Herb Kelleher died this month. It was not news that dominated the media in the way that, say, Steve Jobs’ death did. Herb’s profile never matched other modern day brand builders like Richard Branson, Bill Gates or Jeff Bezos. But he was, in my opinion, every bit as influential and pioneering as any and more so than many. Southwest Airlines, of which Herb was the CEO and then Chairman for most of its and his life, has inspired businesses all around the world. It is the world’s largest low-budget airline and the only airline to be consistently profitable every year for 45 years. Through several oil crises, ‘stagflation’, 9/11, 6 recessions and the GFC, it never made a loss. But it’s not its commercial success that makes Southwest an iconic brand and Herb a real brand genius. It is its business ethos that has made it an essential case study for almost every business school in the world and a ‘must visit’ for all Executive Leadership ‘tours’. Southwest was an ‘experience brand’ before the term ‘brand experience’ was coined. It was a ‘disruptor’ with genuine ‘purpose’ half a century before those words became commonplace today. Herb believed in time-honoured business principles, the relevance of which have only increased over time and which most companies aspire to today.
Herb’s fundamental beliefs inspired Harvard Business Professors to develop a concept called the Service Profit Chain. It’s a neat piece of business logic which argues that if you run your business with a clear line of sight to your customer, recognising your purpose is to provide them with value, and empower your employees to deliver that value, then you will be rewarded with increased productivity, greater customer loyalty and rising revenues and profits. Herb explained it even more simply. “The business of business is people”, he repeatedly reminded everyone he could. Customers, employees, suppliers were all people to him and they had to be treated with respect if you wanted their loyalty.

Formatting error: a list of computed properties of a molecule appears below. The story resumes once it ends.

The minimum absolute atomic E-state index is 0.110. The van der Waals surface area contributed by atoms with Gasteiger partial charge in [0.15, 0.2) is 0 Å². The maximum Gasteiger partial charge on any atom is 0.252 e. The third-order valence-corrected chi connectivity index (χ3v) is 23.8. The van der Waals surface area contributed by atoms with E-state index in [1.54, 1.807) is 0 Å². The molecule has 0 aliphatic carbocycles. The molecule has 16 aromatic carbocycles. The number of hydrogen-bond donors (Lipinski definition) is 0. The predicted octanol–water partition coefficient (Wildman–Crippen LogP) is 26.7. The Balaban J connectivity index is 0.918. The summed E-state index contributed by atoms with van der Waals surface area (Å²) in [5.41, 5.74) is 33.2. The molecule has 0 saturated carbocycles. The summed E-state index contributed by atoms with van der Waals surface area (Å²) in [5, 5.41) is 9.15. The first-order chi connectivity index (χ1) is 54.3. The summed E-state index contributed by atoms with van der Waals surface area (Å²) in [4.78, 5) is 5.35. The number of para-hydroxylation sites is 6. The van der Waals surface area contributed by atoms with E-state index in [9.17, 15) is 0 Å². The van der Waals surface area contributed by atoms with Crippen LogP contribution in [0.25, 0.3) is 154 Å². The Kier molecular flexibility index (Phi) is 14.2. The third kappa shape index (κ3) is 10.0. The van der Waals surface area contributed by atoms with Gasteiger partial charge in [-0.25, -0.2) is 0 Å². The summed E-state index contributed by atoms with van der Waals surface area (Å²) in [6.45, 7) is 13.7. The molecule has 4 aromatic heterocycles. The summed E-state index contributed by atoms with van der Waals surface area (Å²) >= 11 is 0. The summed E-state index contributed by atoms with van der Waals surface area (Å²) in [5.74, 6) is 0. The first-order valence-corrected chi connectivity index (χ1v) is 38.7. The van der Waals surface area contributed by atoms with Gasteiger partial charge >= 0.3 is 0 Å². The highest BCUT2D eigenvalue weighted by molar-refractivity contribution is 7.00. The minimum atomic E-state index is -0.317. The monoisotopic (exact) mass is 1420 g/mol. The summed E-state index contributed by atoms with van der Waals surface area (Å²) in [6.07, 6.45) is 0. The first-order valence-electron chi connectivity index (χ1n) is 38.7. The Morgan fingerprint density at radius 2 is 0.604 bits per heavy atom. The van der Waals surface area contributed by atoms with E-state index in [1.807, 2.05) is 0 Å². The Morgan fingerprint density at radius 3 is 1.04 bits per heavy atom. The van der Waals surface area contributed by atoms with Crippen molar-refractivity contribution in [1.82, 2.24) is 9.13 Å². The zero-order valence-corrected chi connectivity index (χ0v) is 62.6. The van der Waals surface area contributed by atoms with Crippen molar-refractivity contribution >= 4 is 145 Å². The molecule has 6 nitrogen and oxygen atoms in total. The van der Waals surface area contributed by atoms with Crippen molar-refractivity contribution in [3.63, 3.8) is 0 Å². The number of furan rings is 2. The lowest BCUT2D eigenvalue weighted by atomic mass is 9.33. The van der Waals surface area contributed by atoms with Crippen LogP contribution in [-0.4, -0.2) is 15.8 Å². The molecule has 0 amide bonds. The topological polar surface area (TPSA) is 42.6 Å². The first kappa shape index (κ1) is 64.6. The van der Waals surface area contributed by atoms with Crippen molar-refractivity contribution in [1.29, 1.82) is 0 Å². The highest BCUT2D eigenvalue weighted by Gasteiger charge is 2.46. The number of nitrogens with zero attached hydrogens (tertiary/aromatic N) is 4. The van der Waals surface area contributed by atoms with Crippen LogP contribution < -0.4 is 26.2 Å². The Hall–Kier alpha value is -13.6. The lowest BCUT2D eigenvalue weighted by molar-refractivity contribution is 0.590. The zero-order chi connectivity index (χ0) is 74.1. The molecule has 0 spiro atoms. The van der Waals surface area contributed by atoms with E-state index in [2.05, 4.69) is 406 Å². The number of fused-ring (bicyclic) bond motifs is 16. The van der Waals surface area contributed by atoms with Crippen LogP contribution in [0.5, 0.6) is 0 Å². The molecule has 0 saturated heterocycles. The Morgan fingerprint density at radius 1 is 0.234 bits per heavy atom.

Great brands do three big things well. They stand up for something meaningful in people’s lives, they stand out by dramatically differentiating their offer and they stand firm by building a culture that keeps the business true to its purpose and promise. Herb’s legacy is that Southwest practices all three continuously.
Herb believed in ‘Standing Up’
Herb argued that every great business needed to have an inspiring mission and values (a ‘purpose’ as we now call it), a compelling value proposition and a distinctive personality. The mission had to be about the difference you’d make to your customers. It had to be timeless and unchangeable. Replying to consultants who told him his mission statement had been around for a long time and needed to be refreshed, he replied with Texan wit “well that’s like saying Deuteronomy and Ecclesiastes have been around for a long time and we’ll kind of refresh them and bring them up to date”. He also believed it had to be written in English that anyone could understand and in words that would inspire. “Not Corporate Speak which is not only boring but hardly effective.” Its mission is “dedication to the highest quality of customer service delivered with a sense of warmth, friendliness, individual pride, and company spirit”. It describes the qualities they seek in their people as “a warrior’s spirit and a servant’s heart”.